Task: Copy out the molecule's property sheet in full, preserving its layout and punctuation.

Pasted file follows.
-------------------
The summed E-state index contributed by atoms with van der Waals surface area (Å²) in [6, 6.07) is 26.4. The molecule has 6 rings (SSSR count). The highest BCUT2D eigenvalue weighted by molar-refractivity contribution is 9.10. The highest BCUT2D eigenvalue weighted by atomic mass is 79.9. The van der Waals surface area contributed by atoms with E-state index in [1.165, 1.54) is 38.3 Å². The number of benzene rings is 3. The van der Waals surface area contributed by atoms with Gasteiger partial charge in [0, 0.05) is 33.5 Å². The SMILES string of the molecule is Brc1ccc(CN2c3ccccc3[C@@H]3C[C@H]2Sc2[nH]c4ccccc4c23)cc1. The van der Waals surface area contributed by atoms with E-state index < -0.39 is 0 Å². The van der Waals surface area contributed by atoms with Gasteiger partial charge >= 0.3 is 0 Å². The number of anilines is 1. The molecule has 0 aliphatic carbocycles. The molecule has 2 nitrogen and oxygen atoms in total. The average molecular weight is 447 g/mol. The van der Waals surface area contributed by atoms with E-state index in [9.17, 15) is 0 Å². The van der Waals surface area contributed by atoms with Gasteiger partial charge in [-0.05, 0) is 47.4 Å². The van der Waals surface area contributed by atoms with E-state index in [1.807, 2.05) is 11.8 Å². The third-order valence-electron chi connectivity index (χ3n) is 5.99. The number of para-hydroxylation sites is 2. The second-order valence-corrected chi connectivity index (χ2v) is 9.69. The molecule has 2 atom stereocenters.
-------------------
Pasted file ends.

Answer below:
The summed E-state index contributed by atoms with van der Waals surface area (Å²) in [6, 6.07) is 26.4. The molecule has 6 rings (SSSR count). The highest BCUT2D eigenvalue weighted by molar-refractivity contribution is 9.10. The highest BCUT2D eigenvalue weighted by atomic mass is 79.9. The van der Waals surface area contributed by atoms with E-state index in [1.165, 1.54) is 38.3 Å². The number of benzene rings is 3. The van der Waals surface area contributed by atoms with Gasteiger partial charge in [0, 0.05) is 33.5 Å². The SMILES string of the molecule is Brc1ccc(CN2c3ccccc3[C@@H]3C[C@H]2Sc2[nH]c4ccccc4c23)cc1. The van der Waals surface area contributed by atoms with E-state index < -0.39 is 0 Å². The van der Waals surface area contributed by atoms with Gasteiger partial charge >= 0.3 is 0 Å². The number of anilines is 1. The molecule has 0 aliphatic carbocycles. The molecule has 2 nitrogen and oxygen atoms in total. The average molecular weight is 447 g/mol. The van der Waals surface area contributed by atoms with E-state index in [9.17, 15) is 0 Å². The van der Waals surface area contributed by atoms with Gasteiger partial charge in [-0.05, 0) is 47.4 Å². The van der Waals surface area contributed by atoms with E-state index in [1.807, 2.05) is 11.8 Å². The third-order valence-electron chi connectivity index (χ3n) is 5.99. The number of para-hydroxylation sites is 2. The second-order valence-corrected chi connectivity index (χ2v) is 9.69. The molecule has 2 atom stereocenters.